Watts Humphrey, the “Father of Software Quality,” passed away at his residence in Florida on October 28, 2010. His unparalleled contribution to software engineering made him one of the icons of the discipline. He dedicated a significant part of his life to addressing core software engineering issues related to schedule delays, cost overruns, performance issues, and software defects. Indeed, his death is an immense loss to the software engineering community.
Across the globe, Humphrey is well known to all software engineering professionals – after all, he was the founder of the Software Process Program at Carnegie Mellon University’s Software Engineering Institute. I was introduced to some of his writings during my college days and have read chapters from some of his books as well. His works are referenced and quoted frequently by academia as well as the industry. During November 2009, SEI published a special report entitled: “The Watts New? Collection: Columns by SEI’s Watts Humphrey” which is a must read for all software engineers.
Humphrey was born on July 4, 1927, in Battle Creek, Michigan. While in first grade, he found it very difficult to read lessons and eventually failed that year. Later, his family moved to New England where Humphrey did well in his studies. Humphrey had dyslexia, a learning disability that impairs the ability to read.
With hard work and dedication, Humphrey graduated valedictorian of his high school class. Subsequently, when he was 17, he joined the United States Navy where he earned top scores in Morse code lessons. He later earned a degree in Physics from the University of Chicago and completed a master’s degree in Physics from Illinois Institute of Technology and an MBA from the University of Chicago. During his graduate studies at IIT, he had the privilege to have Enrico Fermi as his professor of Nuclear Physics.
Humphrey spent 27 years at IBM where he worked with thousands of software engineers spread across several laboratories across seven countries. At IBM, he gained valuable experience with stalwarts such as Fred Brooks and Bob Evans, who won the National Medal of Technology for their contribution to introducing IBM 360. From IBM, Humphrey joined SEI to establish the Software Process Program that culminated in the Software Capability Maturity Model. Humphrey also introduced the Software Process Assessment and Software Capability Evaluation methods. All of this work became the foundation of the Capability Maturity Model Integration, which has been adopted by organizations across the globe.
Humphrey’s passion for his work in software engineering motivated him to join SEI – which later named him its first SEI Fellow. This is an honor given to accomplished professionals with outstanding commitment.
Humphrey realized the significance of software engineering teams and their challenges in delivering high-quality software on schedule. He developed the Team Software Process (TSP), an approach that provides professionals with the skills they need to create and track plans and delivery high-quality software on schedule.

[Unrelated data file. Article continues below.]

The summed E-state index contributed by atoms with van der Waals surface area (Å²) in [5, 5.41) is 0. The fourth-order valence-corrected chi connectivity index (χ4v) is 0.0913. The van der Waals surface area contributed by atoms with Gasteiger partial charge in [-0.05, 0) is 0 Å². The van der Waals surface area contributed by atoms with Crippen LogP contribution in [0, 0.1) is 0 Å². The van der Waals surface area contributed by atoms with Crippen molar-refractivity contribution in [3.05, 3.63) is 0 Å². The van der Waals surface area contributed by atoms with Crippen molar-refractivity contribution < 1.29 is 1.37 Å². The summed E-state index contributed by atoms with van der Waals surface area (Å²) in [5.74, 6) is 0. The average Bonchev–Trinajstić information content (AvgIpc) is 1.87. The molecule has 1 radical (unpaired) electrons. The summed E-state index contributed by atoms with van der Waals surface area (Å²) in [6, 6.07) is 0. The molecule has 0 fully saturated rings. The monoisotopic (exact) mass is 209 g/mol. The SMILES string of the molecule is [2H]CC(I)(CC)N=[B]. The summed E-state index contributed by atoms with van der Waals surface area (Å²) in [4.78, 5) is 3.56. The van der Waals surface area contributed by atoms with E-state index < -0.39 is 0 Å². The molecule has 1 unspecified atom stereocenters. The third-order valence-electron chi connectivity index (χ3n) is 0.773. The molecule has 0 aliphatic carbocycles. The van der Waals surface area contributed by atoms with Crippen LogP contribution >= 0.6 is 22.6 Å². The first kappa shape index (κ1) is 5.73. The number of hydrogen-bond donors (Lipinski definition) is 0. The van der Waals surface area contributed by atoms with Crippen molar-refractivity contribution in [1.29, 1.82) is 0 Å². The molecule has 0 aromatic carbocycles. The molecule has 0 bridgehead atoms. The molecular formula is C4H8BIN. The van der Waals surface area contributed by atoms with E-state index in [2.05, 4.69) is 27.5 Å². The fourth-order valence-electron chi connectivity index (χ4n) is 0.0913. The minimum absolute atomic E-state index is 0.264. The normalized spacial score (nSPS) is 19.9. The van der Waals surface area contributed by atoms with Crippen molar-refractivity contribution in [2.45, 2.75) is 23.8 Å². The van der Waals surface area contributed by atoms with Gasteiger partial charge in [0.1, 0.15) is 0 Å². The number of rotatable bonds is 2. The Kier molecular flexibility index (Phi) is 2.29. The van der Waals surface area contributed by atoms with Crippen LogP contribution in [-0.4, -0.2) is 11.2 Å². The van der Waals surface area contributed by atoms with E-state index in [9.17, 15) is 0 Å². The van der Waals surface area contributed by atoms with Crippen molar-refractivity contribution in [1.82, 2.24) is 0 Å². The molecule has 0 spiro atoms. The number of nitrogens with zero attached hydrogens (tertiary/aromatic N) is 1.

Humphrey authored 12 books on software engineering and several technical reports, journal articles and columns. In 2005, Humphrey was awarded the 2003 National Medal of Technology by President George W. Bush in a special ceremony. In US, this is the nation’s highest honor for technical achievement.
In a 2009 interview published by Grady Booch on behalf of Computer History Museum, Humphrey offered the following three key pieces of advice to young professionals.
“I think increasingly, people in the computing business who are really familiar with it and knowledgeable in it are going to be in a very powerful position for opportunities down the road. But I think that depends on the degree to which they connect that and begin to build people skills in parallel. That’s crucial.”
“By and large, as I’ve looked back in my career, to the things that I’ve done and the decisions I’ve made, the actions I’ve taken which turned out, in retrospect, to be mistakes, are almost without exception-- I can’t think of any exception, actually-- they were decisions I made that in the back of my mind I was worried about “what’s in it for me? Am I going to get ahead? Am I going to get visibility? Is somebody going to see me? Will I get that promotion?” When that’s in the equation, we tend to make very bad decisions. So trying to make objective decisions is extremely important.”
“I guess I’d say one other thing, and that is luck is extremely important in this business, but I don’t believe that unprepared people are lucky. I think when you’re prepared and when you know what you’re doing and you’ve got a good foundation, it’s amazing how often luck shows up. You get these breaks. Something happens. So we want to count on good luck, but we need to be prepared for bad luck. My experience has been that when you’re prepared for things to go badly, they usually don’t. So it’s been a marvelous career, and I’ve been very fortunate to be at the right place at the right time for an awful lot of stuff in this business, and it’s been a wonderful 60 years.”
Humphrey’s life provides us several insights. When he failed first grade, his father told him, “If you want to try it and you’re willing to work at it, you can do it.” This advice changed his life. He secured the position of valedictorian in high school and had several success stories throughout his life. Humphrey’s contribution to software engineering is invaluable and everlasting. His writings will continue to enlighten our industry and seed further innovations in software engineering.